A note from The Netherlands
On a recent trip to The Netherlands, I spent a day with Saskia Ruijsink, who is an Urban Strategies and Planning Expert, at the Institute for Housing and Urban Development Studies (IHS) located in the Erasmus University, Rotterdam www.ihs.nl.
Saskia is also a former teacher of Keenan Jackson (.id urban economist), who introduced me to Saskia. She kindly spent some time with me in Rotterdam.
I thought I’d share a thank you note I sent Saskia, which outlines many of the things I learnt.
Thank you for the insights (and sights) you shared with me in the Randstad region and more specifically Rotterdam and how it is progressing in its transition to the new economy. I learnt a lot, for which I am grateful.
I learnt about the important role that public social housing plays in the Netherlands; the importance and impact big infrastructure projects have on a city (like big bridges over big rivers and shiny new modern railway stations in city centres) and how they increase the value of land around them and consequently the higher level of developments and activity that occur.
I learnt about the challenges and importance of public-private partnerships, particularly to convert public lands into significant developments using private investors and developers. I experienced the excellent public transport links between Amsterdam, Rotterdam and Utrecht and then the brilliant light rail systems in those cities.
You did mention some frustration felt by commuters with crowded trams and trains during peak hour, but I suppose that is a common trait of successful places. Of note are the hundreds of bicycle riders of all ages for which The Netherlands is famous. Cycling obviously plays such an important role in getting around, even in the height of winter!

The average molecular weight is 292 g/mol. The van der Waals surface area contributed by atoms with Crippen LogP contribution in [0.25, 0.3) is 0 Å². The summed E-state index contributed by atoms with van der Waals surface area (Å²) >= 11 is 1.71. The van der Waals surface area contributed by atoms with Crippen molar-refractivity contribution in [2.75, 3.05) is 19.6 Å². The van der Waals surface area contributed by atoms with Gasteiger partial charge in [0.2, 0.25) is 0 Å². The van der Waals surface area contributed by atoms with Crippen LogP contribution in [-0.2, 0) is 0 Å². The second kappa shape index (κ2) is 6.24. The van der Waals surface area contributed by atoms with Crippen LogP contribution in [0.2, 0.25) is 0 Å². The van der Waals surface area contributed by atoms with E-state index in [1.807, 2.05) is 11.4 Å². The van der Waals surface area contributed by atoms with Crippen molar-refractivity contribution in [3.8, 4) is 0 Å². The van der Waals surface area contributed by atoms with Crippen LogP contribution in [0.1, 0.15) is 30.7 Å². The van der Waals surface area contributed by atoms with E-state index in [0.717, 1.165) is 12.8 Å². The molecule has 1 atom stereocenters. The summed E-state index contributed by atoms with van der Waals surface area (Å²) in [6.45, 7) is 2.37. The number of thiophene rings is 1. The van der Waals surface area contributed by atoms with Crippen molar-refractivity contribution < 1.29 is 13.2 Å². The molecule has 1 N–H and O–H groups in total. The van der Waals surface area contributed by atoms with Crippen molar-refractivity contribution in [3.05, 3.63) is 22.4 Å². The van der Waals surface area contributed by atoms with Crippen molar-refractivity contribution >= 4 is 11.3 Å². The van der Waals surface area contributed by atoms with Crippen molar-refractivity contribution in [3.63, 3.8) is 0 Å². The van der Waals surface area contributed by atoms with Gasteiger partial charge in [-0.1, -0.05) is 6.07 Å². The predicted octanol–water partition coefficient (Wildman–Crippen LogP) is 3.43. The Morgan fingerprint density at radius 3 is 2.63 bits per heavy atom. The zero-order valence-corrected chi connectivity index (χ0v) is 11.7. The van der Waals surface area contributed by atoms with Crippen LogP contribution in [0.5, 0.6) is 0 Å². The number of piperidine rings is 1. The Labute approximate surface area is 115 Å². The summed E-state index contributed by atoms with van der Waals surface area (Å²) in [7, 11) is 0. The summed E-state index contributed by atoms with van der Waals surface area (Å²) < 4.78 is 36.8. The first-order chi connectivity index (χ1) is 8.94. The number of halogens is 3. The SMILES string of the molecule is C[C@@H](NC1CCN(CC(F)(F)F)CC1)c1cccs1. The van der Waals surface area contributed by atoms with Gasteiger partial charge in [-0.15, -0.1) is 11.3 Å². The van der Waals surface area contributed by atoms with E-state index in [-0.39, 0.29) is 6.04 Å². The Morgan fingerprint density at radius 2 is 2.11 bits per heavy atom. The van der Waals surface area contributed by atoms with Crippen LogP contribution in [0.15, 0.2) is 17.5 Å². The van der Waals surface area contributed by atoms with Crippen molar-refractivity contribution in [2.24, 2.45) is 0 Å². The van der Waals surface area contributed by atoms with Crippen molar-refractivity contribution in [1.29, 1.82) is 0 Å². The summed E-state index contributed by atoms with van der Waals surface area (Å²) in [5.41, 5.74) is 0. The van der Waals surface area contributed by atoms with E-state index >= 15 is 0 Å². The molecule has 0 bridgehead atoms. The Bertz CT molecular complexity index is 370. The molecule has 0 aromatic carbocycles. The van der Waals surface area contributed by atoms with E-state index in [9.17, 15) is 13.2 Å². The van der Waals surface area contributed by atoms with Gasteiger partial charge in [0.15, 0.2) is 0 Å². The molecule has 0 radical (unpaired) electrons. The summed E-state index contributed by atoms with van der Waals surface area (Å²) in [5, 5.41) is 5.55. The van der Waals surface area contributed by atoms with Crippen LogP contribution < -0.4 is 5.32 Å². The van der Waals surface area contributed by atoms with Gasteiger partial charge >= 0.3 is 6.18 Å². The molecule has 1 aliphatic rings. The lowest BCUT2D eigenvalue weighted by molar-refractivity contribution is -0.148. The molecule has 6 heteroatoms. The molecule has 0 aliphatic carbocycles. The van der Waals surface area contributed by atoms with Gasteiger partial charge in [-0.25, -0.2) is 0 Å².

I was fascinated to see not one bicycle helmet and to hear your interesting explanation as to why the Netherlands is so safe as a non-helmet cycling place. I found an article in Fast Company that stated, “The Netherlands is just about the safest place to ride a bike anywhere in the world, yet only a handful of people wear helmets. Contrast this with the UK, where helmets are the norm for cyclists, and yet cycling there is six times more dangerous.” The essence of the argument is that “a transport policy that focuses on moving people around, rather than just on moving cars around” is much more important for safety than wearing helmets. I think this article is consistent with your explanation.
I asked you about the nature of the tax system in the Netherlands, thinking that it would be more progressive than is the case. It was previously quite a progressive system that has become less progressive over recent decades, from 70% tax rate for the top income bracket in the 1980s, gradually decreasing to a top rate of 52% by the 2000’s.
I was a little surprised because the values of a progressive society were evident in my experience over a week or so of walking, talking and observing the Dutch people. There seems to be an attitude among the Dutch that reflects respect for each other and a general attitude of social acceptance and tolerance. Although you did point out that the Netherlands has some pressures associated with high levels of migration, as experienced across Europe, reflected in the rise of populism. Nevertheless, I learnt that The Netherlands has the largest share of social housing in the EU, accounting for about 32% of the total housing stock and some 75% of the rental stock in the country!
I mentioned to you how I observed the intensive agriculture occurring between each of the cities in the Randstad region. I was amazed to hear from you that for such a progressive and technologically savvy society, Dutch farming practices created such a large carbon footprint. I looked more closely on my return train trip to Amsterdam via Utrecht only to notice what you meant by this when I saw that much of the cultivation occurred in greenhouses wired up with heat and lights! I’m sure that this type of farming can only occur in an environment of highly subsidized agriculture, which you also confirmed.
Finally, the Amsterdam Schiphol Airport is probably the most efficient and enjoyable international airport experience I’ve ever had; and so accessible from throughout the region.
There’s so much to be learnt from travelling and seeing other places and engaging knowledgeable people who give food for thought and enable different ways of thinking about the problems and opportunities that we all face in our professions and as citizens of other places.